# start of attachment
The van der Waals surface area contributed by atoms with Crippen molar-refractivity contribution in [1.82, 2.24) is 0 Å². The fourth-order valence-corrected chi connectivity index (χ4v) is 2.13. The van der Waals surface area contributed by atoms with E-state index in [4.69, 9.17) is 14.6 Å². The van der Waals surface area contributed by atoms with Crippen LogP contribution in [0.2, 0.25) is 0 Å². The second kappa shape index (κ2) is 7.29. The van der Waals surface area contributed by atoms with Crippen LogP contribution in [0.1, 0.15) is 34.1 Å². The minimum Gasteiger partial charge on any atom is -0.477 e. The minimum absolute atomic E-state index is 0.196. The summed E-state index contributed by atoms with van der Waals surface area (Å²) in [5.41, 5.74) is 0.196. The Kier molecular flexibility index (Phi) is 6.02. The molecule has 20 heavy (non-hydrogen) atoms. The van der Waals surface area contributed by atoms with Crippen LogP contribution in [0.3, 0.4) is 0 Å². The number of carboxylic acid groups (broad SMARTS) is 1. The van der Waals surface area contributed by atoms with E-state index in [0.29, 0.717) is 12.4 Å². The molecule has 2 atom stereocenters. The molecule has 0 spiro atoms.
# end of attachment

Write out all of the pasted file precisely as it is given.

The van der Waals surface area contributed by atoms with Crippen molar-refractivity contribution in [1.82, 2.24) is 0 Å². The fourth-order valence-corrected chi connectivity index (χ4v) is 2.13. The van der Waals surface area contributed by atoms with E-state index in [4.69, 9.17) is 14.6 Å². The van der Waals surface area contributed by atoms with Crippen LogP contribution in [0.2, 0.25) is 0 Å². The second kappa shape index (κ2) is 7.29. The van der Waals surface area contributed by atoms with Crippen LogP contribution in [0.1, 0.15) is 34.1 Å². The minimum Gasteiger partial charge on any atom is -0.477 e. The minimum absolute atomic E-state index is 0.196. The summed E-state index contributed by atoms with van der Waals surface area (Å²) in [5.41, 5.74) is 0.196. The Kier molecular flexibility index (Phi) is 6.02. The molecule has 20 heavy (non-hydrogen) atoms. The van der Waals surface area contributed by atoms with Crippen LogP contribution in [0.3, 0.4) is 0 Å². The number of carboxylic acid groups (broad SMARTS) is 1. The van der Waals surface area contributed by atoms with E-state index in [0.29, 0.717) is 12.4 Å². The molecule has 2 atom stereocenters. The molecule has 0 spiro atoms.